For many people, not much is more anxiety-inducing than the thought of writing a perfect resignation letter and breaking the news to their boss. This type of “confrontation” should be exciting as you take on a new chapter of your career, but many people overthink the entire process. Because of this, resignation letters unintentionally wind up causing confusion or even burning bridges.
At some point in your career, however, there is a high likelihood that you will have to write one of these documents. In this article, we’re discussing what a resignation letter actually is and the importance of knowing how to write one. Then, we’re giving you four helpful tips for drafting up the perfect resignation letter that can be used in any situation.
What is a Resignation Letter?
Quite literally, a resignation letter is exactly as it sounds: a letter declaring your resignation. It’s an official notice from the employees to notify the company that they wish to stop working for. The resignation letter is the formal notice to quit that is used to maintain a paper trail for the company. It typically follows an in-person notice and conversation and is mostly used today as a formality. It’s important to know and remember that the resignation letter will be shared with the HR and in your employee file.
Tips for Writing a Positive and Successful Resignation Letter
Though its purpose is to convey your desire to terminate your relationship with the company, writing a perfect resignation letter should always have a positive feel to it. Regardless of your circumstances for leaving, you never want to go out of your way to burn a potential networking opportunity – especially in writing. The resignation letter is not the time to air your dirty laundry or spell out all the grudges you might be carrying. Instead, always leave with poise, positivity, and professionalism. Some of the top ways to ensure this is done correctly are to:
1. Get Straight to the Point
A resignation letter is the last step in the formal process of leaving a position. Before it is ever sent, you should have a conversation with your boss and/or HR department about your intent to resign from the company. A perfect resignation letter is not the place for discussing the grievances you hold about the office, or for emotional sentiments.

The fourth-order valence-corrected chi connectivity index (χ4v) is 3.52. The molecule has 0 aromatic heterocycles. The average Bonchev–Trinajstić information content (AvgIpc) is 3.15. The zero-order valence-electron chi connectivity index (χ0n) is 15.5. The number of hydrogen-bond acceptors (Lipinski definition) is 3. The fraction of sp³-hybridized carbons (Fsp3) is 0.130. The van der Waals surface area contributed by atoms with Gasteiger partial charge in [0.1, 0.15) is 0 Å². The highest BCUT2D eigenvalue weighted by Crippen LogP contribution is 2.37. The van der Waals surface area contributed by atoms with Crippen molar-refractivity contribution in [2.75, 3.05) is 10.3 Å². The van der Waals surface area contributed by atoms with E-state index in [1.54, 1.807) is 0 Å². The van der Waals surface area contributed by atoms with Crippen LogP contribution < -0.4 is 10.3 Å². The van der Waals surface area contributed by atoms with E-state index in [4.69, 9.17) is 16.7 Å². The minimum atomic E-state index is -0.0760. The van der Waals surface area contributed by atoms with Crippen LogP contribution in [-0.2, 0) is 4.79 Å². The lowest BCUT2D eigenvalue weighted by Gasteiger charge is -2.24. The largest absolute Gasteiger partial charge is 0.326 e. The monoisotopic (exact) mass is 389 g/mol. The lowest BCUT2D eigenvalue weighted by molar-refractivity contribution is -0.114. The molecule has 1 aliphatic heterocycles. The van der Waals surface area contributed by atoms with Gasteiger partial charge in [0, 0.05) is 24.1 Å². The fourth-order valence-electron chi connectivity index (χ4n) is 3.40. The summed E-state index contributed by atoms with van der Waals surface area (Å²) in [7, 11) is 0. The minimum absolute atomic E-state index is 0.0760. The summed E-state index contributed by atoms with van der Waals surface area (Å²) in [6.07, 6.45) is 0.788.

There is also no reason to sugarcoat your reason for writing either. A resignation letter should not come as a surprise. Simply state who you are, why you’re leaving, and when your last day will be. As a courtesy, and as a good employee, make sure to give your employer adequate notice before your last day. But, also prepare for the possibility of being asked to leave sooner.
2. Express Gratitude
One of the best ways to keep your resignation letter light, positive, and on the topic is by focusing on the company and the time that you did work for them. Think of your time there as an investment into a continued professional relationship, and use wording that encourages this. You never know when a reference or recommendation will come in handy. Always keep that door open, if you can.
If you’re leaving a job that you love and enjoy, take a little time to express it. Use wording that is sincere and expresses gratefulness for the opportunity and time you spent there. Believe it or not, how your resignation looks says a lot about you; as a human being and not just an employee.
3. Mention the Transition
Believe it or not, the purpose of your resignation letter is not only to inform the management of your departure. Your team is responsible for hiring your new replacement; who will take all of your current work, and projects. For those with higher-level positions, this can be challenging. To avoid leaving your co-workers in a bind, offer to help with this transition as much as possible in writing a perfect resignation letter.
The transition is one of the main reasons why it is crucial to provide enough time before leaving the workplace. It’s essential to inform them of your last effective date of work. Some ideas for assisting with the transition include taking part in the hiring process or training the replacement.
4. Make Sure to Edit and Proofread
As always, and before sending any type of professional document, it is critical to proofread your resignation letter. Read and re-read your letter, checking for spelling errors, unprofessional tone, and grammar mistakes. You ask a trusted friend or co-worker to look it over for you like another set of eyes. This will likely be the final document in your employee file; thus, you want the company to remember you as professional and polished.
Try Not to Overthink Your Resignation Letter
When preparing and writing your resignation letter, one of the worst things you can do is overthink it. Let it flow naturally, and remember that it’s probably not as serious as your brain is making it out to be. As long as you maintain a high level of professionalism, and keep in mind that it won’t be much longer until you never step foot in there again, you’ll do fine!